"It’s the most wonderful time of the year," goes the old song. But for many of us, not so much. Stress from holiday parties and family gatherings, high-maintenance houseguests and endless trips to the mall can all add up. And if you're coping with the death of a loved one or other major loss, this time of year can be downright depressing.
Don’t let stress take the happy out of your holidays. These simple mental strategies can help you manage stress, ease tension and even beat the blues – not just at the holidays, but all year long.
Lower your expectations.
- Putting pressure on yourself to make your holidays Pinterest-perfect is a sure-fire way to up stress and anxiety, says Jared Gaines, MD, of West Palm Hospital in Florida. “We can all fall prey to setting expectations way too high,” adds psychiatrist Paul Schneider, DO. Don’t set yourself up for disappointment. Instead, focus on the quality of time you get to spend with others, and enjoy the moments for what they are.
Admit when you’re feeling overwhelmed.
- This time of year, it's easy to over-commit, over-shop -- heck, overdo everything. “Don’t try to take on too much,” Dr. Gaines cautions. “Reach out to your loved ones," he suggests. If you're planning a holiday party, ask others to bring a dish or to help with clean-up. "This can help you take some of that burden off yourself," Gaines says.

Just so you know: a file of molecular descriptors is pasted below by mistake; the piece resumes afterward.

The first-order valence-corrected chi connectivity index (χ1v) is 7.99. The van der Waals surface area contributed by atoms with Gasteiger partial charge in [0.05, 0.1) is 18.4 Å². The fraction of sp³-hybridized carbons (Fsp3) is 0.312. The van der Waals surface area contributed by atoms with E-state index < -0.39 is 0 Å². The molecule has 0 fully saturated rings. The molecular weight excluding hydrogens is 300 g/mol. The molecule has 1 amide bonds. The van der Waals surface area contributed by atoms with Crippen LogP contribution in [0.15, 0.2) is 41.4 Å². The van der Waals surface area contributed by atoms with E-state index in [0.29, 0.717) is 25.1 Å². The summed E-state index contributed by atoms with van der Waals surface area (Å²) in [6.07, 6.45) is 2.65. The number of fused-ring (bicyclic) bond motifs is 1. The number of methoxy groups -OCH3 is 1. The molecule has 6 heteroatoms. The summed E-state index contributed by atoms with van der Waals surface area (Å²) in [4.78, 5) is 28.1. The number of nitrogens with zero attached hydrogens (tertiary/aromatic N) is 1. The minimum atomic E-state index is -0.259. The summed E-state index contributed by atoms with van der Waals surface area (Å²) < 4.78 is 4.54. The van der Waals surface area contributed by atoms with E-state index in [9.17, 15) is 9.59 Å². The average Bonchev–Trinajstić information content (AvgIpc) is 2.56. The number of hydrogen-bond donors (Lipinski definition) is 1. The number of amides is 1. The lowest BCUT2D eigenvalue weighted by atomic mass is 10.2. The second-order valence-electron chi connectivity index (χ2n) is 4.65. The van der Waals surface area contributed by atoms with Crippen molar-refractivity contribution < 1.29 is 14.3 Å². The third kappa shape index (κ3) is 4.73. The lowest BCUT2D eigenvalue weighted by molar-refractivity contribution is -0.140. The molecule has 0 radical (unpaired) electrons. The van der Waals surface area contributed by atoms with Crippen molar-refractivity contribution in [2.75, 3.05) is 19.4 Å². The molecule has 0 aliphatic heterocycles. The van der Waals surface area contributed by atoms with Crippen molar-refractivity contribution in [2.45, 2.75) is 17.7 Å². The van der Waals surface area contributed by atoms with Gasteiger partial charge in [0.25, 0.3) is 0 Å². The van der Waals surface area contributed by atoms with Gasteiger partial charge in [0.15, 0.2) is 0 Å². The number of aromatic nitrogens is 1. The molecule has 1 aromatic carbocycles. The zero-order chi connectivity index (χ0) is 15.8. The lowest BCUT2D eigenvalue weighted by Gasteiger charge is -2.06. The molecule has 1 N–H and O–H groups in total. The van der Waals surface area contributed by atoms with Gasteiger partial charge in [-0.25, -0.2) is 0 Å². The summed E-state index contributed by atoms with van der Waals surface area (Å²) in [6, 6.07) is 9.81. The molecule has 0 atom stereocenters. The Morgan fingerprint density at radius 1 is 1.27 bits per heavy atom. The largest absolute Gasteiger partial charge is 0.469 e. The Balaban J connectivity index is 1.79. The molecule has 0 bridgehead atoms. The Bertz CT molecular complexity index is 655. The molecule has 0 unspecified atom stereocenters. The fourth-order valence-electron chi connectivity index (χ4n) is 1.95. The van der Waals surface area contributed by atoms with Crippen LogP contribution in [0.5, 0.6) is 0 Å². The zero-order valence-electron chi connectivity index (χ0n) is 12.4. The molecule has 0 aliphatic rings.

Be realistic, and accept some stress.
- Let's face it: The holidays will always be somewhat hectic. And that's okay, says Gaines. “Sometimes, the stress can be worth it." To help manage the stress, try making to-do lists, suggests Dr. Schneider. “It gives you a sense of accomplishment to complete a task and cross it off," he says.
Acknowledge your feelings – even the negative ones.
- It’s not just regular day-to-day stress that can get in the way of a happy holiday. Dealing with the loss of a loved one can also make this a more difficult time of year.
You may be remembering moments spent together – birthdays, graduations or past holidays -- and that can be hard, says Gaines. Instead of shutting down, he says, try talking about it. Share your feelings and memories with someone you trust, maybe even while looking at old family photos. This can help you reflect on more positive times and cherish them.